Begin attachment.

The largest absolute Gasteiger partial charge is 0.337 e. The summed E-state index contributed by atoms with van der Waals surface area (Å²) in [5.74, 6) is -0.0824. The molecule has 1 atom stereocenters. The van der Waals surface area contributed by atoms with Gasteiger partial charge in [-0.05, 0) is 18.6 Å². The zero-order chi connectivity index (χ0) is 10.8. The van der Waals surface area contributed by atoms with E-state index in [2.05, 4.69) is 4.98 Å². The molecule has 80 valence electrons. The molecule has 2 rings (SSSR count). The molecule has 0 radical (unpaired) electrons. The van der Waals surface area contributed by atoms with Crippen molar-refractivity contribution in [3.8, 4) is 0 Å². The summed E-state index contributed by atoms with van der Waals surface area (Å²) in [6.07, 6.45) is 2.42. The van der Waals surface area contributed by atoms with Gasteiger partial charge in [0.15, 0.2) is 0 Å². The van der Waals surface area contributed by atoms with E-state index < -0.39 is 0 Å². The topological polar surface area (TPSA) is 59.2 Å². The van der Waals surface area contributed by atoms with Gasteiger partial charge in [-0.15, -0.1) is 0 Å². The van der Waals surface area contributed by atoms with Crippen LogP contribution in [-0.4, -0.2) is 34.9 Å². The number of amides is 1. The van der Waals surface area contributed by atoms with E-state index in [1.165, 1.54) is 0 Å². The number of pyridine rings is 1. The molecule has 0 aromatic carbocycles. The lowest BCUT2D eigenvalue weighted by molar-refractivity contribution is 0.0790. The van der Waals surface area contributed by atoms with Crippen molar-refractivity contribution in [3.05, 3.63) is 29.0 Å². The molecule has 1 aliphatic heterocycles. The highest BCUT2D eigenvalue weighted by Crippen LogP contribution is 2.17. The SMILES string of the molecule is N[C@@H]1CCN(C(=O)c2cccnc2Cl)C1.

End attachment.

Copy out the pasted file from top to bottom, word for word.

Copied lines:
The largest absolute Gasteiger partial charge is 0.337 e. The summed E-state index contributed by atoms with van der Waals surface area (Å²) in [5.74, 6) is -0.0824. The molecule has 1 atom stereocenters. The van der Waals surface area contributed by atoms with Gasteiger partial charge in [-0.05, 0) is 18.6 Å². The zero-order chi connectivity index (χ0) is 10.8. The van der Waals surface area contributed by atoms with E-state index in [2.05, 4.69) is 4.98 Å². The molecule has 80 valence electrons. The molecule has 2 rings (SSSR count). The molecule has 0 radical (unpaired) electrons. The van der Waals surface area contributed by atoms with Crippen molar-refractivity contribution in [3.8, 4) is 0 Å². The summed E-state index contributed by atoms with van der Waals surface area (Å²) in [6.07, 6.45) is 2.42. The van der Waals surface area contributed by atoms with Gasteiger partial charge in [0.15, 0.2) is 0 Å². The van der Waals surface area contributed by atoms with E-state index < -0.39 is 0 Å². The topological polar surface area (TPSA) is 59.2 Å². The van der Waals surface area contributed by atoms with Gasteiger partial charge in [-0.15, -0.1) is 0 Å². The van der Waals surface area contributed by atoms with Crippen LogP contribution in [-0.4, -0.2) is 34.9 Å². The number of amides is 1. The van der Waals surface area contributed by atoms with E-state index in [1.165, 1.54) is 0 Å². The number of pyridine rings is 1. The molecule has 0 aromatic carbocycles. The lowest BCUT2D eigenvalue weighted by molar-refractivity contribution is 0.0790. The van der Waals surface area contributed by atoms with Crippen molar-refractivity contribution in [3.05, 3.63) is 29.0 Å². The molecule has 1 aliphatic heterocycles. The highest BCUT2D eigenvalue weighted by Crippen LogP contribution is 2.17. The SMILES string of the molecule is N[C@@H]1CCN(C(=O)c2cccnc2Cl)C1.